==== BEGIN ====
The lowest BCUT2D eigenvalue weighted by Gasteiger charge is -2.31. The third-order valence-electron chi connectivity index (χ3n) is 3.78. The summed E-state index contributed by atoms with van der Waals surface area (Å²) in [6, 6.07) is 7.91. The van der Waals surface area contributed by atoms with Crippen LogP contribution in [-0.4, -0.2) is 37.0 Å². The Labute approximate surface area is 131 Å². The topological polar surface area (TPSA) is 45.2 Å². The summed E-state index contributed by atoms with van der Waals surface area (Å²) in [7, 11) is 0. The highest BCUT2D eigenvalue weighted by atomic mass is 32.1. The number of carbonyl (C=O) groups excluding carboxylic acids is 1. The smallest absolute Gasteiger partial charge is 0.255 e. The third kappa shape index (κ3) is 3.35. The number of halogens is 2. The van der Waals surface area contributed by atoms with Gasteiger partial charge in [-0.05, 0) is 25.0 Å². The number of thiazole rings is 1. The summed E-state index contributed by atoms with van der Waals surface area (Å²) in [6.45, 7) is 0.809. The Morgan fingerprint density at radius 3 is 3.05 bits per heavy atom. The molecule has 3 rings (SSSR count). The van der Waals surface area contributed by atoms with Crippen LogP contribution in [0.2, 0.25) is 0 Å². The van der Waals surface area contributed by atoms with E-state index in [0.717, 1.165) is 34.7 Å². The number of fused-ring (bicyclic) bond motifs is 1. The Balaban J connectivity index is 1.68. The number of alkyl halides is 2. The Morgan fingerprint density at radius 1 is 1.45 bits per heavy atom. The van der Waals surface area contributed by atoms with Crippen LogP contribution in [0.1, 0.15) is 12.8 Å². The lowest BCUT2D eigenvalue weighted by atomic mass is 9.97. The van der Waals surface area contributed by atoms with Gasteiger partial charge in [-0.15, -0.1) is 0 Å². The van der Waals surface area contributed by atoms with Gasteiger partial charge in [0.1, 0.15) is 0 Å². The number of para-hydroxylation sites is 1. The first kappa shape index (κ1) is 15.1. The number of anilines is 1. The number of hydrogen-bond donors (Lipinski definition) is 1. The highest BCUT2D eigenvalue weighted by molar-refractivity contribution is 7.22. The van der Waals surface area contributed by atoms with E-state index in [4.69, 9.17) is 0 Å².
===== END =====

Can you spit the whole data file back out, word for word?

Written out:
The lowest BCUT2D eigenvalue weighted by Gasteiger charge is -2.31. The third-order valence-electron chi connectivity index (χ3n) is 3.78. The summed E-state index contributed by atoms with van der Waals surface area (Å²) in [6, 6.07) is 7.91. The van der Waals surface area contributed by atoms with Crippen LogP contribution in [-0.4, -0.2) is 37.0 Å². The Labute approximate surface area is 131 Å². The topological polar surface area (TPSA) is 45.2 Å². The summed E-state index contributed by atoms with van der Waals surface area (Å²) in [7, 11) is 0. The highest BCUT2D eigenvalue weighted by atomic mass is 32.1. The number of carbonyl (C=O) groups excluding carboxylic acids is 1. The smallest absolute Gasteiger partial charge is 0.255 e. The third kappa shape index (κ3) is 3.35. The number of halogens is 2. The van der Waals surface area contributed by atoms with Gasteiger partial charge in [-0.05, 0) is 25.0 Å². The number of thiazole rings is 1. The summed E-state index contributed by atoms with van der Waals surface area (Å²) in [6.45, 7) is 0.809. The Morgan fingerprint density at radius 3 is 3.05 bits per heavy atom. The molecule has 3 rings (SSSR count). The van der Waals surface area contributed by atoms with Crippen LogP contribution in [0.2, 0.25) is 0 Å². The van der Waals surface area contributed by atoms with E-state index in [0.717, 1.165) is 34.7 Å². The number of fused-ring (bicyclic) bond motifs is 1. The Balaban J connectivity index is 1.68. The number of alkyl halides is 2. The Morgan fingerprint density at radius 1 is 1.45 bits per heavy atom. The van der Waals surface area contributed by atoms with Crippen LogP contribution in [0.1, 0.15) is 12.8 Å². The lowest BCUT2D eigenvalue weighted by atomic mass is 9.97. The van der Waals surface area contributed by atoms with Gasteiger partial charge in [-0.15, -0.1) is 0 Å². The van der Waals surface area contributed by atoms with Gasteiger partial charge in [0.1, 0.15) is 0 Å². The number of para-hydroxylation sites is 1. The first kappa shape index (κ1) is 15.1. The number of anilines is 1. The number of hydrogen-bond donors (Lipinski definition) is 1. The highest BCUT2D eigenvalue weighted by molar-refractivity contribution is 7.22. The van der Waals surface area contributed by atoms with E-state index in [4.69, 9.17) is 0 Å².